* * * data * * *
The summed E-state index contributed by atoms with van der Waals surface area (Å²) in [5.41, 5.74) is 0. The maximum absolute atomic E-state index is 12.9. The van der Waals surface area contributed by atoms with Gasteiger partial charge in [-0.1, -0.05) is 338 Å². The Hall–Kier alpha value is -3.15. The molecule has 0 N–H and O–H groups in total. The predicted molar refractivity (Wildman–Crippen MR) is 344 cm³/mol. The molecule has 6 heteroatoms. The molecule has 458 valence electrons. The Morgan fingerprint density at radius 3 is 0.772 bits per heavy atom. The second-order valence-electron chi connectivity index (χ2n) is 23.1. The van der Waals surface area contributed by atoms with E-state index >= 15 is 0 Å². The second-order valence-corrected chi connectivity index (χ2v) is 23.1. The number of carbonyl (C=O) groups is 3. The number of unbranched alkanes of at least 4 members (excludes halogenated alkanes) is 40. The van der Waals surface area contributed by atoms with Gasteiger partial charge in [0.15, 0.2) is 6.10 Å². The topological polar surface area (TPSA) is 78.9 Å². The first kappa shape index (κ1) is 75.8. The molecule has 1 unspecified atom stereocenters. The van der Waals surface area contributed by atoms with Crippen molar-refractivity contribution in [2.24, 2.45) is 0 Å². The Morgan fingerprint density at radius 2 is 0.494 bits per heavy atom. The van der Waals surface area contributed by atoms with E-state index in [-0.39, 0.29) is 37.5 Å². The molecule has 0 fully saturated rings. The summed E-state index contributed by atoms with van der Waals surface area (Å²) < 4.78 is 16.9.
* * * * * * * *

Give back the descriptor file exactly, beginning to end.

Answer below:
The summed E-state index contributed by atoms with van der Waals surface area (Å²) in [5.41, 5.74) is 0. The maximum absolute atomic E-state index is 12.9. The van der Waals surface area contributed by atoms with Gasteiger partial charge in [-0.1, -0.05) is 338 Å². The Hall–Kier alpha value is -3.15. The molecule has 0 N–H and O–H groups in total. The predicted molar refractivity (Wildman–Crippen MR) is 344 cm³/mol. The molecule has 6 heteroatoms. The molecule has 458 valence electrons. The Morgan fingerprint density at radius 3 is 0.772 bits per heavy atom. The second-order valence-electron chi connectivity index (χ2n) is 23.1. The van der Waals surface area contributed by atoms with E-state index >= 15 is 0 Å². The second-order valence-corrected chi connectivity index (χ2v) is 23.1. The number of carbonyl (C=O) groups is 3. The number of unbranched alkanes of at least 4 members (excludes halogenated alkanes) is 40. The van der Waals surface area contributed by atoms with Gasteiger partial charge in [0.15, 0.2) is 6.10 Å². The topological polar surface area (TPSA) is 78.9 Å². The first kappa shape index (κ1) is 75.8. The molecule has 1 unspecified atom stereocenters. The van der Waals surface area contributed by atoms with Crippen molar-refractivity contribution in [2.24, 2.45) is 0 Å². The Morgan fingerprint density at radius 2 is 0.494 bits per heavy atom. The van der Waals surface area contributed by atoms with E-state index in [-0.39, 0.29) is 37.5 Å². The molecule has 0 fully saturated rings. The summed E-state index contributed by atoms with van der Waals surface area (Å²) < 4.78 is 16.9.